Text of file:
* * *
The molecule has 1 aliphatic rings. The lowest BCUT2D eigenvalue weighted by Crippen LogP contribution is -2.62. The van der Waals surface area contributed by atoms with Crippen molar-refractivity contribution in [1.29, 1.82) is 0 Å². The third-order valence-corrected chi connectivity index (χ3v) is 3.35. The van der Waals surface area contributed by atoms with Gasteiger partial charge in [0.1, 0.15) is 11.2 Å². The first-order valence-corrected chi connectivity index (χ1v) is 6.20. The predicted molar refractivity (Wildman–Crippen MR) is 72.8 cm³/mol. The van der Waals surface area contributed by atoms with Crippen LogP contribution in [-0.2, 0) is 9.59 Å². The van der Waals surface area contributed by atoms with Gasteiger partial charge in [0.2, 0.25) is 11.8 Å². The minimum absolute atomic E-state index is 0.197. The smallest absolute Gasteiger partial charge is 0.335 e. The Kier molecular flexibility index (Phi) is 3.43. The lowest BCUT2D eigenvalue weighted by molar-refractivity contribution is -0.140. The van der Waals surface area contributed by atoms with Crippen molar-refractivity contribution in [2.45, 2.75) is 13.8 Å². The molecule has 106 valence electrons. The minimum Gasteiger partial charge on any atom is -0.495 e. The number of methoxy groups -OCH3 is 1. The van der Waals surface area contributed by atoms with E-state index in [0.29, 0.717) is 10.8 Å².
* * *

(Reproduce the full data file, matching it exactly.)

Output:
The molecule has 1 aliphatic rings. The lowest BCUT2D eigenvalue weighted by Crippen LogP contribution is -2.62. The van der Waals surface area contributed by atoms with Crippen molar-refractivity contribution in [1.29, 1.82) is 0 Å². The third-order valence-corrected chi connectivity index (χ3v) is 3.35. The van der Waals surface area contributed by atoms with Gasteiger partial charge in [0.1, 0.15) is 11.2 Å². The first-order valence-corrected chi connectivity index (χ1v) is 6.20. The predicted molar refractivity (Wildman–Crippen MR) is 72.8 cm³/mol. The van der Waals surface area contributed by atoms with Crippen LogP contribution in [-0.2, 0) is 9.59 Å². The van der Waals surface area contributed by atoms with Gasteiger partial charge in [0.2, 0.25) is 11.8 Å². The minimum absolute atomic E-state index is 0.197. The smallest absolute Gasteiger partial charge is 0.335 e. The Kier molecular flexibility index (Phi) is 3.43. The lowest BCUT2D eigenvalue weighted by molar-refractivity contribution is -0.140. The van der Waals surface area contributed by atoms with Crippen molar-refractivity contribution in [2.45, 2.75) is 13.8 Å². The molecule has 106 valence electrons. The minimum Gasteiger partial charge on any atom is -0.495 e. The number of methoxy groups -OCH3 is 1. The van der Waals surface area contributed by atoms with E-state index in [0.29, 0.717) is 10.8 Å².